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Syngenta Claims Multi-Genome Monopoly


ETC Group News Release
Monday, January 10, 2005

ETC Group's first Communique of 2005 focuses on Syngenta, the global gene giant that ranks first in agrochemicals and third in seeds. Syngenta has a patent pending in 115 countries that, if approved, would give it a multi-genome monopoly over at least 40 plant species.

Calling Syngenta's patent claims "an unprecedented bid for multi-genome monopoly," ETC Group (pronounced "et cetera") has written to the European Patent Office (EPO), the World Intellectual Property Organization (WIPO) and the US Patent and Trademark Office (USPTO) demanding that the patents be rejected. Simultaneously, ETC Group has written to the Director-General of FAO (Food and Agriculture Organization of the United Nations) and to the Chair of the Consultative Group on International Agricultural Research (CGIAR) asking them to oppose Syngenta's applications, "on the grounds that they represent a direct threat to world food security and an attack on public agricultural research," said ETC Group's Research Director, Hope Shand.

In a Communique released today, ETC Group reveals how Syngenta's public image as the "nice" multinational belies its actual activities. "No more 'Mr. Nice Guy,'" Kathy Jo Wetter at ETC's US office insists, "Syngenta is muscling its way toward control of dozens of plant species even as it appears to make nice with FAO and CGIAR as the good guy Gene Giant. If Syngenta is granted this patent, it will make Monsanto look like Santa Claus."

Syngenta's 323-page application, WO03000904A2/3 claims monopoly control of DNA that regulates flowering development, flower formation, whole plant architecture and flower timing in rice - in up to 115 countries. But the claims are not limited to vital rice gene sequences. According to a study prepared by Dr. Paul Oldham at Lancaster University (UK), the scope of this massive patent application is virtually limitless - extending to flowering plants in general, including those not yet classified by taxonomists. Syngenta's claims extend to key gene sequences of 23 major food crops annexed to the FAO Treaty on Plant Genetic Resources for Food and Agriculture. "If all its claims are approved," says Silvia Ribeiro in ETC's Mexico office, "FAO's seed treaty will be virtually useless." Dr. Oldham's analysis is available on the Internet:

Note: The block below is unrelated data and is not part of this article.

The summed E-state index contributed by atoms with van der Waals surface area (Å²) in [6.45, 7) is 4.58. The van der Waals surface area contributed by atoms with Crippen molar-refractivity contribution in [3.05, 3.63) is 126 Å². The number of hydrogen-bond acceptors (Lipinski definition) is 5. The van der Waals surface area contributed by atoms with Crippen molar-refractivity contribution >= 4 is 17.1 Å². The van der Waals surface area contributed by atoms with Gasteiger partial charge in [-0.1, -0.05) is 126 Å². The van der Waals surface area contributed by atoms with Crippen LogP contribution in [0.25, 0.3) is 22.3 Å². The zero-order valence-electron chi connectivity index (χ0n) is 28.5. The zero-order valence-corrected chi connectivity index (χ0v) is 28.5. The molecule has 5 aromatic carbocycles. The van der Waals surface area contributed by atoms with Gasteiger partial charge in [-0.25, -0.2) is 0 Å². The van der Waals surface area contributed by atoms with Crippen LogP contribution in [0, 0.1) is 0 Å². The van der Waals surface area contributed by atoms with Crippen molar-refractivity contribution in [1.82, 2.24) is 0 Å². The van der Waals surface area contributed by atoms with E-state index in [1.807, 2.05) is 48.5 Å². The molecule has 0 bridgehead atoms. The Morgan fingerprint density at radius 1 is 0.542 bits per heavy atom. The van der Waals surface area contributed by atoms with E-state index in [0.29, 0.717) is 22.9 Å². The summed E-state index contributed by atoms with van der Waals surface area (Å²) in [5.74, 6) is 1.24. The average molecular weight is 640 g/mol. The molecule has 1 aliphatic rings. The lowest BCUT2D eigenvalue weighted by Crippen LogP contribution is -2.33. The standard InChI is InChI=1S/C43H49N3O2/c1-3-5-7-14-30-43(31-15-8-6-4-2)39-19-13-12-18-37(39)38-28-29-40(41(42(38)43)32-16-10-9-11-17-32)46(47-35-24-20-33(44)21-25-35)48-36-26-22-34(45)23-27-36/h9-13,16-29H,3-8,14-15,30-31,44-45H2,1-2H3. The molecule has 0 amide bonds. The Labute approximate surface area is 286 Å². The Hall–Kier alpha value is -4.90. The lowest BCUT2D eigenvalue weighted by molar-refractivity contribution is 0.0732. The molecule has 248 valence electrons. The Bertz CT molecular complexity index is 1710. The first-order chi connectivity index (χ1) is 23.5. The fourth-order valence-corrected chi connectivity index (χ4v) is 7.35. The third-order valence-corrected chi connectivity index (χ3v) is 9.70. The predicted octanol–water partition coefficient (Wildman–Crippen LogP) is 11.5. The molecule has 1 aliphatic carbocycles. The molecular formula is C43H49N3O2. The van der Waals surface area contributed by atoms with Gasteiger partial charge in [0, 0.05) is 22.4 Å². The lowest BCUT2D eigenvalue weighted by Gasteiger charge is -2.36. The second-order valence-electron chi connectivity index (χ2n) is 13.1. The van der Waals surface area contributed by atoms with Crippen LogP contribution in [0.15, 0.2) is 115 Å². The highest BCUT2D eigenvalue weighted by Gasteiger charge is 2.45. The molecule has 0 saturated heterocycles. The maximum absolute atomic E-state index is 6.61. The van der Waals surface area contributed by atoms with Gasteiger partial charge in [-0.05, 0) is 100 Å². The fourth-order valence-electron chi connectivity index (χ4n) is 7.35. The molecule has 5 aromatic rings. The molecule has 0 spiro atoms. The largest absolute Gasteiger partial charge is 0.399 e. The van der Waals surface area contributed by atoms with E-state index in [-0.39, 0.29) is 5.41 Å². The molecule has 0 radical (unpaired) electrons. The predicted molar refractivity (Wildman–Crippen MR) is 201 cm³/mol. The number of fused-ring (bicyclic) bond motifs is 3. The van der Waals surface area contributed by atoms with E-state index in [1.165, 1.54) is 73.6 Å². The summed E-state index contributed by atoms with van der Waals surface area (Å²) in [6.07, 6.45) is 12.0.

Researchers are just weeks away from completing a polished sequence of the rice genome. This DNA blueprint of the crop that feeds half the world's people is also the basis for identifying similar genetic traits in other flowering plants. "Effectively," says Kathy Jo Wetter, "the completed rice map provides a template for most of the world's major food crops. Syngenta is arguing that since it can identify certain gene sequences in rice, it can monopolize the same sequences when they turn up in other species."

Syngenta's involvement with rice genome research has been convoluted and controversial. Initially, the company attempted to withhold its genomic research from the public domain and only surrendered some information after the scientific community - including two Nobel laureates - criticized Syngenta publicly. Even as the company won favorable publicity for donating some data, it was simultaneously applying for its multi-genome patent. The company has also had a sticky history with genetically modified Golden Rice - the supposedly vitamin A-rich rice created through public funds and then surrendered to the company's predecessor in order to avoid patent disputes. On the eve of World Food Day last October, Syngenta donated patent licenses to the Golden Rice Humanitarian Board. Syngenta Foundation - a company-dominated private foundation in Switzerland - stirred more controversy and embarrassment when it was invited to become a full member of the Consultative Group on International Agricultural Research (CGIAR).

"While the Genome Giant congratulates itself for donating rice germplasm and information to public researchers, its lawyers are working overtime to monopolize rice resources," says ETC's Silvia Ribeiro.

ETC Group is calling upon FAO and CGIAR to take the unusual step of challenging the patent application prior to its determination by patent examiners. "The patent system is heavily biased in favor of a patent holder," explains Hope Shand. "If we don't block this patent and it is approved with all its claims it will take years - possibly more than a decade - to have it rescinded. The litigation costs will be huge... It is urgent that FAO and CGIAR defend world food security and protect the public good now before the monopoly is granted."

The full text of the Communique is available on the ETC Group website:

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